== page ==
rbldnsd and DNSSEC compatibility issues - any suggestions?

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rbldnsd and DNSSEC compatibility issues - any suggestions?

Rob McEwen

I manage an anti-spam DNSBL and I've been running into an issue in recent years - that I'm FINALLY getting around to asking about. I just joined this list to ask this question. Also, I checked the archives, but couldn't find an answer - at least, not one I understood.

So basically, while most of our users do direct queries and don't have this issue - some of our larger subscribers RSYNC the rbldsnd-formatted files, and then they typically run rbldnsd on the same server as their BIND server that is answering their DNSBL queries. Then, their invaluement zone names will all end with "invaluement.local". Typically, their RBLDNSD server is set up to listen on 127.0.0.2 - and then they use BIND for answering their DNSBL queries, and so they tell BIND to get its answers for THOSE invaluement dnsbl queries by doing a DNS forwarder, telling bind to get the answers for THOSE zones from 127.0.0.2 - as shown below:

zone "invaluement.local" in {
  type forward;
  forward only;
  forwarders { 127.0.0.2; };

};

This works perfectly - so long as DNSSEC is turned off. And since most of our subscribers are running a dedicated instance of BIND that is ONLY used for DNSBL queries, they don't mind turning DNSSEC off.

But, occasionally, we have a customer who cannot turn DNSSEC off. So I was hoping that THIS command would work:

dnssec-must-be-secure "invaluement.local" no;

But it doesn't seem to be helping at all. Is that command suppose to disable DNSSEC checking for a particular zone? If yes, what did I do wrong? If not, what does "dnssec-must-be-secure" set to "no" do?

I've heard that there is NOT a way to get this to work - and that such subscribers much use DNS Delegation, instead. But I really wish this could be done by simply turning off DNSSEC for a particular zone. That could be useful for MANY various types of internal zones that need this. But if this is that case, how would that DNS Delegation look, to get the above forwarding example to work using delegation instead?

Thanks in advance for your help!

-- 
Rob McEwen, invaluement
 

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Re: rbldnsd and DNSSEC compatibility issues - any suggestions?

Bind-Users forum mailing list
On Thu, 2020-09-10 at 11:56 -0400, Rob McEwen wrote:

> I manage an anti-spam DNSBL and I've been running into an issue in recent years - that I'm FINALLY getting around to asking about. I just joined this list to ask this question. Also, I checked the archives, but couldn't find an answer - at least, not one I understood.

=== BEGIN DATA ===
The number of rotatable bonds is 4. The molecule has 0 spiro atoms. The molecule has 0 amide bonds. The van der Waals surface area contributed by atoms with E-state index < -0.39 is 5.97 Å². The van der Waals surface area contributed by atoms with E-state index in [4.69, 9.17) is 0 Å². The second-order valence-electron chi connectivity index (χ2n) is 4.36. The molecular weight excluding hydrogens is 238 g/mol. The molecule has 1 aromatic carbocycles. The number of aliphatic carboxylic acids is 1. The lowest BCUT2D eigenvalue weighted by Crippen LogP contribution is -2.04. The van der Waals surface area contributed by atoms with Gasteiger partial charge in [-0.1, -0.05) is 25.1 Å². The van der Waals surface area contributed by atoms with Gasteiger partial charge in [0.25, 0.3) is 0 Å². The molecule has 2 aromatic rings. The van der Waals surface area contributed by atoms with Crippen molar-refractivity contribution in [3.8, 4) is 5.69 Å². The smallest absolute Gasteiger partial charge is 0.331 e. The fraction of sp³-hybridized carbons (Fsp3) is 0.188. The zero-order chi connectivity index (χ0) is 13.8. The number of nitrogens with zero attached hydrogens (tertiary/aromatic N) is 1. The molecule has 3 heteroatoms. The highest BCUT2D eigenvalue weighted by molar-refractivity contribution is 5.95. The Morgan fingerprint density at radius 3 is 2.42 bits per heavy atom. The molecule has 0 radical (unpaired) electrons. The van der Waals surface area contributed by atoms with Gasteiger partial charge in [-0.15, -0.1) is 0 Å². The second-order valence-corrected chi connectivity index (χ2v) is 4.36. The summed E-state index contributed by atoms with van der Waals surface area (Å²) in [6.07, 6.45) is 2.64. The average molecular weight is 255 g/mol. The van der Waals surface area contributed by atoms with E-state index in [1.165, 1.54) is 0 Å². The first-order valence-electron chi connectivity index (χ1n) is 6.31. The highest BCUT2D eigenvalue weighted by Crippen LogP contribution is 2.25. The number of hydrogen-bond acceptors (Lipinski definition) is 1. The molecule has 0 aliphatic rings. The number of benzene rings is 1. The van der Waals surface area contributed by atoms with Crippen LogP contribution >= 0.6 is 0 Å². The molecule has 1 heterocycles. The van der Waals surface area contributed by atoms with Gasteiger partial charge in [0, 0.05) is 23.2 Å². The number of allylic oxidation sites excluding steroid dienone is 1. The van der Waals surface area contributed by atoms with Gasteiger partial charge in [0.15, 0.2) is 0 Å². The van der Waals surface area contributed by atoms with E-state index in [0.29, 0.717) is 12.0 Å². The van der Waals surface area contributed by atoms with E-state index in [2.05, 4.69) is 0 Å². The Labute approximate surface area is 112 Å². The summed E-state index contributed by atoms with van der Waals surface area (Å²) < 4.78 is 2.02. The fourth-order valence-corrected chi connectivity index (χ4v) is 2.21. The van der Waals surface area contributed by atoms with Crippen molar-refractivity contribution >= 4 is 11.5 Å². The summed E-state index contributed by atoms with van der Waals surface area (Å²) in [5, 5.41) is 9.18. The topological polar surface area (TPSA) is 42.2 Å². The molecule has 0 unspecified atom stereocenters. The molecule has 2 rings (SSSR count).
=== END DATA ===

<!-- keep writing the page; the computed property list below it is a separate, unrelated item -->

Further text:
> So basically, while most of our users do direct queries and don't have this issue - some of our larger subscribers RSYNC the rbldsnd-formatted files, and then they typically run rbldnsd on the same server as their BIND server that is answering their DNSBL queries. Then, their invaluement zone names will all end with "invaluement.local". Typically, their RBLDNSD server is set up to listen on 127.0.0.2 - and then they use BIND for answering their DNSBL queries, and so they tell BIND to get its answers for THOSE invaluement dnsbl queries by doing a DNS forwarder, telling bind to get the answers for THOSE zones from 127.0.0.2 - as shown below:
> zone "invaluement.local" in {
>   type forward;
>   forward only;
>   forwarders { 127.0.0.2; };
> };
>
> This works perfectly - so long as DNSSEC is turned off. And since most of our subscribers are running a dedicated instance of BIND that is ONLY used for DNSBL queries, they don't mind turning DNSSEC off.
> But, occasionally, we have a customer who cannot turn DNSSEC off. So I was hoping that THIS command would work:
> dnssec-must-be-secure "invaluement.local" no;
> But it doesn't seem to be helping at all. Is that command suppose to disable DNSSEC checking for a particular zone? If yes, what did I do wrong? If not, what does "dnssec-must-be-secure" set to "no" do?
> I've heard that there is NOT a way to get this to work - and that such subscribers much use DNS Delegation, instead. But I really wish this could be done by simply turning off DNSSEC for a particular zone. That could be useful for MANY various types of internal zones that need this. But if this is that case, how would that DNS Delegation look, to get the above forwarding example to work using delegation instead?
> Thanks in advance for your help!


Just a thought, but ARM says:

dnssec-must-be-secure
   Specify hierarchies which must be or may not be secure (signed and validated). If yes,
   then named will only accept answers if they are secure. If no, then normal DNSSEC
   validation applies allowing for insecure answers to be accepted. The specified domain
   must be defined as a trust anchor, for instance in a trust-anchors statement, or dnssec-
   validation auto must be active.


You might want to try adding "dnssec-validation auto" to the zone stanza.

zone "invaluement.local" in {
   type forward;
   forward only;
   forwarders { 127.0.0.2; };
   dnssec-validation auto;
};


-Jim P.